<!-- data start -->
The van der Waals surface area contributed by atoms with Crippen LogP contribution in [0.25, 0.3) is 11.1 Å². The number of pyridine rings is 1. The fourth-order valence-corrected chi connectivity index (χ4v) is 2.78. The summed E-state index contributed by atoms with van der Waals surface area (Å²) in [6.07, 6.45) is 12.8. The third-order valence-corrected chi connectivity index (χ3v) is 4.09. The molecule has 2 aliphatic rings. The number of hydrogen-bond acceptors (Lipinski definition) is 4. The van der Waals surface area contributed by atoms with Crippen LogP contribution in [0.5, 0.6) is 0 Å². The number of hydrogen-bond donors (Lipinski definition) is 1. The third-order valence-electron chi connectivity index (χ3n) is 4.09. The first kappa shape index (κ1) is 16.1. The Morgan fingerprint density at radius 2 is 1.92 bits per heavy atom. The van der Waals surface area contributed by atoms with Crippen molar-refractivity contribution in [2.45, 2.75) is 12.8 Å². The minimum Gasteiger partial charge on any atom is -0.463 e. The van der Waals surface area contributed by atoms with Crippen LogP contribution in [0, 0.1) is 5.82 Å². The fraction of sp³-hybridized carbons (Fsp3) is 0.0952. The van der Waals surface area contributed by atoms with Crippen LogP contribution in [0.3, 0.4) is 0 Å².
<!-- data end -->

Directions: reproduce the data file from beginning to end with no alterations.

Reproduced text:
The van der Waals surface area contributed by atoms with Crippen LogP contribution in [0.25, 0.3) is 11.1 Å². The number of pyridine rings is 1. The fourth-order valence-corrected chi connectivity index (χ4v) is 2.78. The summed E-state index contributed by atoms with van der Waals surface area (Å²) in [6.07, 6.45) is 12.8. The third-order valence-corrected chi connectivity index (χ3v) is 4.09. The molecule has 2 aliphatic rings. The number of hydrogen-bond acceptors (Lipinski definition) is 4. The van der Waals surface area contributed by atoms with Crippen LogP contribution in [0.5, 0.6) is 0 Å². The number of hydrogen-bond donors (Lipinski definition) is 1. The third-order valence-electron chi connectivity index (χ3n) is 4.09. The first kappa shape index (κ1) is 16.1. The Morgan fingerprint density at radius 2 is 1.92 bits per heavy atom. The van der Waals surface area contributed by atoms with Crippen molar-refractivity contribution in [2.45, 2.75) is 12.8 Å². The minimum Gasteiger partial charge on any atom is -0.463 e. The van der Waals surface area contributed by atoms with Crippen LogP contribution in [0, 0.1) is 5.82 Å². The fraction of sp³-hybridized carbons (Fsp3) is 0.0952. The van der Waals surface area contributed by atoms with Crippen LogP contribution in [0.3, 0.4) is 0 Å².